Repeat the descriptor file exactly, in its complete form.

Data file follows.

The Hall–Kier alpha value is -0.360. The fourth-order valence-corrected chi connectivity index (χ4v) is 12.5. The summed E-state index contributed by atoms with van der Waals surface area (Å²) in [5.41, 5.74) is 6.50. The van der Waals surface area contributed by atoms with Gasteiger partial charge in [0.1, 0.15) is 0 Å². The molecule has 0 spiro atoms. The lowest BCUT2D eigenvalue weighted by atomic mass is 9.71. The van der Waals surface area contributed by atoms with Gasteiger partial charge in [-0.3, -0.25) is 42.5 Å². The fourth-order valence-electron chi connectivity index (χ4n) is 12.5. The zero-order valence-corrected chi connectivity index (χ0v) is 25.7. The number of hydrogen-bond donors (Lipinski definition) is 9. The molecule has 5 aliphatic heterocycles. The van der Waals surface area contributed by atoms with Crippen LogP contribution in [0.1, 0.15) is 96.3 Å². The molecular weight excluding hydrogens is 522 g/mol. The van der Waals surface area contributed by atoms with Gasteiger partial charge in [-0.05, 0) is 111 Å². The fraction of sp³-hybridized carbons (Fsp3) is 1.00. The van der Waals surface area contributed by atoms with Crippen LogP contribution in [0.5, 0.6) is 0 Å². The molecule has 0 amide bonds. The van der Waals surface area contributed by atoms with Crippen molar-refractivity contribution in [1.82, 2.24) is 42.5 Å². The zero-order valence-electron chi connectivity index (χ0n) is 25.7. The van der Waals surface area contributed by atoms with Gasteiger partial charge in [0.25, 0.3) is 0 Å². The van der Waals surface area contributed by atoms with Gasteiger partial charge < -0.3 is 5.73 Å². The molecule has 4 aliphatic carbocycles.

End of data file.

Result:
The Hall–Kier alpha value is -0.360. The fourth-order valence-corrected chi connectivity index (χ4v) is 12.5. The summed E-state index contributed by atoms with van der Waals surface area (Å²) in [5.41, 5.74) is 6.50. The van der Waals surface area contributed by atoms with Gasteiger partial charge in [0.1, 0.15) is 0 Å². The molecule has 0 spiro atoms. The lowest BCUT2D eigenvalue weighted by atomic mass is 9.71. The van der Waals surface area contributed by atoms with Gasteiger partial charge in [-0.3, -0.25) is 42.5 Å². The fourth-order valence-electron chi connectivity index (χ4n) is 12.5. The zero-order valence-corrected chi connectivity index (χ0v) is 25.7. The number of hydrogen-bond donors (Lipinski definition) is 9. The molecule has 5 aliphatic heterocycles. The van der Waals surface area contributed by atoms with Crippen LogP contribution in [0.1, 0.15) is 96.3 Å². The molecular weight excluding hydrogens is 522 g/mol. The van der Waals surface area contributed by atoms with Gasteiger partial charge in [-0.05, 0) is 111 Å². The fraction of sp³-hybridized carbons (Fsp3) is 1.00. The van der Waals surface area contributed by atoms with Crippen LogP contribution in [0.5, 0.6) is 0 Å². The molecule has 0 amide bonds. The van der Waals surface area contributed by atoms with Crippen molar-refractivity contribution in [1.82, 2.24) is 42.5 Å². The zero-order valence-electron chi connectivity index (χ0n) is 25.7. The van der Waals surface area contributed by atoms with Gasteiger partial charge in [0.25, 0.3) is 0 Å². The van der Waals surface area contributed by atoms with Gasteiger partial charge < -0.3 is 5.73 Å². The molecule has 4 aliphatic carbocycles.